Multiple theories regarding the sudden surge in Covid cases across India, particularly in metropolitan cities such as Delhi and Mumbai, have come up with the government struggling to bring the situation under control. It is being said that China could have unleashed a double mutant of the virus in West Asia from where it has travelled all the way to this country since there is a large Indian diaspora which lives in that part of the world. According to this theory, the new strain of virus may have come to Mumbai, Delhi and Kerala, through Dubai. In any case, the mounting cases are a cause of immense worry, and both the state as well as Central governments should prepare themselves for meeting this growing challenge.
Another issue that is being debated is that why was the Sputnik vaccine not made immediately available here, even after reputed medical journals had rated its efficacy higher than that of other vaccines. It is evident that the powerful pharmaceutical lobbies operating out of the West and in parts of India, were interested in keeping the Russian product out of the market. The pharma companies have made tonnes of money in the past couple of months and many people who have been vaccinated were also getting afflicted, which effectively means that the pandemic is far more dangerous than what was the initial assessment.
It has to be clearly understood by all political parties that Covid does not carry any election symbol and therefore it was most important to keep politics out of this nationwide effort to combat this dreaded disease. There have been suggestions that like Britain, India should go in for a prolonged lockdown in order to decrease the number of cases. The flip side of this argument is that in an economically depressed nation like ours, people have to go out and work in order to support their families. There are reports of migrants once again returning to their native places. In the past 13 months, so many people have lost jobs or have their salaries reduced to one-fourth and in many cases, have not been paid for months. The Centre must come out with a policy to safeguard the interests of the citizens who are essentially bearing the brunt of this pandemic.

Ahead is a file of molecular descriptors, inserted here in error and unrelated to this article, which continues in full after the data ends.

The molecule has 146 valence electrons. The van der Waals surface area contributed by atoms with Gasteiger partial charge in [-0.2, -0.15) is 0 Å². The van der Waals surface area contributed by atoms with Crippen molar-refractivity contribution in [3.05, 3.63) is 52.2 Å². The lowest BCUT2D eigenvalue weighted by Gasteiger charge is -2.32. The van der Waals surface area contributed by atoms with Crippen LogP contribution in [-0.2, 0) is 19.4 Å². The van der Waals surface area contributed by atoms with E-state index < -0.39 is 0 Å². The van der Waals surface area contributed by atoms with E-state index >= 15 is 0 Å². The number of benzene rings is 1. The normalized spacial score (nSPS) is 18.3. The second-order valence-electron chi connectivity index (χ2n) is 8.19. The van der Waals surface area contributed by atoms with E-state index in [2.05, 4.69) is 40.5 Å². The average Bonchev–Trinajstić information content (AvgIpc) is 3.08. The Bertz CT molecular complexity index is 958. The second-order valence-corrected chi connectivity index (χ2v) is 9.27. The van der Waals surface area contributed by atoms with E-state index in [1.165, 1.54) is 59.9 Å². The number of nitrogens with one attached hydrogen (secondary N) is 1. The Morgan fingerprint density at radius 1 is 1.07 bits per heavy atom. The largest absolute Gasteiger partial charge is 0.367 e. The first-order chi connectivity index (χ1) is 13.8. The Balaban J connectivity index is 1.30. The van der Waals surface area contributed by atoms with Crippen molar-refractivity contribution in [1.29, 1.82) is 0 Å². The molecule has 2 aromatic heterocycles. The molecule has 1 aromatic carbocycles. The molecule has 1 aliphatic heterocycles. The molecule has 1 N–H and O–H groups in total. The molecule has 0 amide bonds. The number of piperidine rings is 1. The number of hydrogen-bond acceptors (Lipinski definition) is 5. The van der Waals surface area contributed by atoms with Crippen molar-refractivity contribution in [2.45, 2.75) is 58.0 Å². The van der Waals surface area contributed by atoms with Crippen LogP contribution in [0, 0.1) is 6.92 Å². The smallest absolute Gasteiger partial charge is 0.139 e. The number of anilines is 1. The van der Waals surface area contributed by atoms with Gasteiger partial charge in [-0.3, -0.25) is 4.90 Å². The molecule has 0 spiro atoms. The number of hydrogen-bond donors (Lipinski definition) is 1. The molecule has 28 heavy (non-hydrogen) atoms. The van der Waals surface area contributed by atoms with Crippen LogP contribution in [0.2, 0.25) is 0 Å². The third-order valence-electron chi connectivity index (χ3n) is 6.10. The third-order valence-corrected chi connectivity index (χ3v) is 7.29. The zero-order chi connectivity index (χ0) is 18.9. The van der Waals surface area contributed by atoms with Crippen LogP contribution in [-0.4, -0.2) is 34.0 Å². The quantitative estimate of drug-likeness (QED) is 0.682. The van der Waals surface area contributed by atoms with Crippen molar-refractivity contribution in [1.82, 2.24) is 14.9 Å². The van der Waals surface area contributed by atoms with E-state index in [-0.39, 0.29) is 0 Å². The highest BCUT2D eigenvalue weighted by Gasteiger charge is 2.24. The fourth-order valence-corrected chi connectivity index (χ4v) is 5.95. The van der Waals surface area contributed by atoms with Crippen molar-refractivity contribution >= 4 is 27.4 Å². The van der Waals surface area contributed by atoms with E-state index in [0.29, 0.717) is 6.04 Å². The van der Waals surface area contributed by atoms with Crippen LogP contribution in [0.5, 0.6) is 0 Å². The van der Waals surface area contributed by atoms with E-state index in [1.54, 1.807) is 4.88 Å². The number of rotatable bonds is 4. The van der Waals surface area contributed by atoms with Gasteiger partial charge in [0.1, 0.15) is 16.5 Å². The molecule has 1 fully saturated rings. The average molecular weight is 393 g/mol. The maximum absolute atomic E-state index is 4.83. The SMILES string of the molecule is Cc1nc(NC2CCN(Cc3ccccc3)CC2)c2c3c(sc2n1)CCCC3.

It is really strange that the Election Commission has chosen not to merge the remaining phases of the Bengal elections, even though several political parties have urged the constitutional body to do so. Election rallies and religious congregations must be immediately curtailed. What is unexplainable is that when schools and colleges can be closed and examinations postponed indefinitely, why cannot an appropriate decision be taken regarding the elections which are being needlessly prolonged. India must take some firm steps by involving experts who can help in providing solutions. The political establishment has been found inadequate in dealing with the matter. Therefore, the issue should now be dealt with experts who can help in containing the pandemic. Wearing masks and maintaining a safe distance is a reality that should not be allowed to be ignored.
PRIVATE UNIVERSITIES NEED TO GO BEYOND QUESTIONS OF CONVENIENCE
Private sector can play a significant role in realising the goal of expansion, equity and excellence as envisaged in NEP-2020, provided it makes right kind of investment in areas like curriculum reforms, recruitment of competent faculty, and research and development.
The first attempt to lay down the foundation of modern Indian higher education was made in 1781 by the people of Calcutta when they petitioned Governor General Warren Hastings to establish institutions of higher learning. He paid no heed to their appeal for a long time. British did not want to repeat the same folly which they had committed in America by establishing educational institutions and losing control over its territory.